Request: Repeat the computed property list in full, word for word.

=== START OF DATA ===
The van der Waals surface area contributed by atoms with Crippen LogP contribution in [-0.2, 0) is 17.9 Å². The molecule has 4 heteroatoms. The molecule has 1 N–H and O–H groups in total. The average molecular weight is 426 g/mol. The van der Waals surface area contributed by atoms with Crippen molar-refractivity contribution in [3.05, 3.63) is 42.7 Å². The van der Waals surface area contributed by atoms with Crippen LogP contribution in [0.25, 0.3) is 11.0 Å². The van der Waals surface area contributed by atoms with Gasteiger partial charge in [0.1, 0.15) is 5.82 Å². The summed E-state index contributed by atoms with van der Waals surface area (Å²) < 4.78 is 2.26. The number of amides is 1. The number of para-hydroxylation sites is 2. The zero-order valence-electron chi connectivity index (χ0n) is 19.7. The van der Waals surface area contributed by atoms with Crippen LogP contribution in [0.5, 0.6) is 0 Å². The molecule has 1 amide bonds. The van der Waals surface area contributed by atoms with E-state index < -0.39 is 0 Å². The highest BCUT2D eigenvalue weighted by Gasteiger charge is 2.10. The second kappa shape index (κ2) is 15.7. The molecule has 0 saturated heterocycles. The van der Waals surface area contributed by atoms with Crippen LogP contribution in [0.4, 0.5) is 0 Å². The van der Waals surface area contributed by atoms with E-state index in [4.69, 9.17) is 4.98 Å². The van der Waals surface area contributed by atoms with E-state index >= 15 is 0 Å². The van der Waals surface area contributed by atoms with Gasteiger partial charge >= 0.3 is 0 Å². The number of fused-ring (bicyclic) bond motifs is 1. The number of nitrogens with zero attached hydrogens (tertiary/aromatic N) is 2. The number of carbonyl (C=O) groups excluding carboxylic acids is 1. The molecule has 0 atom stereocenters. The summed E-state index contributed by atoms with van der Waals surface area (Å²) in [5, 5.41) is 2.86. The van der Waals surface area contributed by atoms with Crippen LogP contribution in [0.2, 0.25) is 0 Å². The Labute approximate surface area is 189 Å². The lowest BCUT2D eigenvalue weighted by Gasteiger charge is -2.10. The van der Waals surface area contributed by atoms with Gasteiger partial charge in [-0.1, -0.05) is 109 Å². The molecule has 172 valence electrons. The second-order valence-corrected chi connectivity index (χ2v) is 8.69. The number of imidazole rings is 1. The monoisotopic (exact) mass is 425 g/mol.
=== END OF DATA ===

The van der Waals surface area contributed by atoms with Crippen LogP contribution in [-0.2, 0) is 17.9 Å². The molecule has 4 heteroatoms. The molecule has 1 N–H and O–H groups in total. The average molecular weight is 426 g/mol. The van der Waals surface area contributed by atoms with Crippen molar-refractivity contribution in [3.05, 3.63) is 42.7 Å². The van der Waals surface area contributed by atoms with Crippen LogP contribution in [0.25, 0.3) is 11.0 Å². The van der Waals surface area contributed by atoms with Gasteiger partial charge in [0.1, 0.15) is 5.82 Å². The summed E-state index contributed by atoms with van der Waals surface area (Å²) < 4.78 is 2.26. The number of amides is 1. The number of para-hydroxylation sites is 2. The zero-order valence-electron chi connectivity index (χ0n) is 19.7. The van der Waals surface area contributed by atoms with Crippen LogP contribution in [0.5, 0.6) is 0 Å². The molecule has 1 amide bonds. The van der Waals surface area contributed by atoms with E-state index < -0.39 is 0 Å². The highest BCUT2D eigenvalue weighted by Gasteiger charge is 2.10. The second kappa shape index (κ2) is 15.7. The molecule has 0 saturated heterocycles. The van der Waals surface area contributed by atoms with Crippen LogP contribution in [0.4, 0.5) is 0 Å². The van der Waals surface area contributed by atoms with E-state index in [4.69, 9.17) is 4.98 Å². The van der Waals surface area contributed by atoms with E-state index >= 15 is 0 Å². The van der Waals surface area contributed by atoms with Gasteiger partial charge >= 0.3 is 0 Å². The number of fused-ring (bicyclic) bond motifs is 1. The number of nitrogens with zero attached hydrogens (tertiary/aromatic N) is 2. The number of carbonyl (C=O) groups excluding carboxylic acids is 1. The molecule has 0 atom stereocenters. The summed E-state index contributed by atoms with van der Waals surface area (Å²) in [5, 5.41) is 2.86. The van der Waals surface area contributed by atoms with Crippen LogP contribution in [0.2, 0.25) is 0 Å². The Labute approximate surface area is 189 Å². The lowest BCUT2D eigenvalue weighted by Gasteiger charge is -2.10. The van der Waals surface area contributed by atoms with Gasteiger partial charge in [-0.1, -0.05) is 109 Å². The molecule has 172 valence electrons. The second-order valence-corrected chi connectivity index (χ2v) is 8.69. The number of imidazole rings is 1. The monoisotopic (exact) mass is 425 g/mol.